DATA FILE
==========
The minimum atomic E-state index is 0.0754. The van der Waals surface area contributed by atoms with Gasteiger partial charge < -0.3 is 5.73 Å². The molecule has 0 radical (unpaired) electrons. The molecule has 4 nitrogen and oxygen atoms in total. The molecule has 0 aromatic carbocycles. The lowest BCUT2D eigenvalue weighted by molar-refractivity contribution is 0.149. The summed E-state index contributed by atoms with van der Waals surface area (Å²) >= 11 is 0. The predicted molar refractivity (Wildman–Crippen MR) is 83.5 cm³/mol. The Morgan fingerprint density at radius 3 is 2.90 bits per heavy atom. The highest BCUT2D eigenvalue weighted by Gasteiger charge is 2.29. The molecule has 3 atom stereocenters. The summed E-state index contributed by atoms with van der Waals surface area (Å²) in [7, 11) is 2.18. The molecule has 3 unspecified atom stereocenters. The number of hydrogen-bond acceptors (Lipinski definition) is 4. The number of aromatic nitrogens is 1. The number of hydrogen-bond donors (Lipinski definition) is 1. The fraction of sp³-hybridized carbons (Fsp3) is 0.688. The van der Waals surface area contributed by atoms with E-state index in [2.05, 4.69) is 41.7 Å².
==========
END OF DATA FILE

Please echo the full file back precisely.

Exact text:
The minimum atomic E-state index is 0.0754. The van der Waals surface area contributed by atoms with Gasteiger partial charge < -0.3 is 5.73 Å². The molecule has 0 radical (unpaired) electrons. The molecule has 4 nitrogen and oxygen atoms in total. The molecule has 0 aromatic carbocycles. The lowest BCUT2D eigenvalue weighted by molar-refractivity contribution is 0.149. The summed E-state index contributed by atoms with van der Waals surface area (Å²) >= 11 is 0. The predicted molar refractivity (Wildman–Crippen MR) is 83.5 cm³/mol. The Morgan fingerprint density at radius 3 is 2.90 bits per heavy atom. The highest BCUT2D eigenvalue weighted by Gasteiger charge is 2.29. The molecule has 3 atom stereocenters. The summed E-state index contributed by atoms with van der Waals surface area (Å²) in [7, 11) is 2.18. The molecule has 3 unspecified atom stereocenters. The number of hydrogen-bond acceptors (Lipinski definition) is 4. The number of aromatic nitrogens is 1. The number of hydrogen-bond donors (Lipinski definition) is 1. The fraction of sp³-hybridized carbons (Fsp3) is 0.688. The van der Waals surface area contributed by atoms with E-state index in [2.05, 4.69) is 41.7 Å².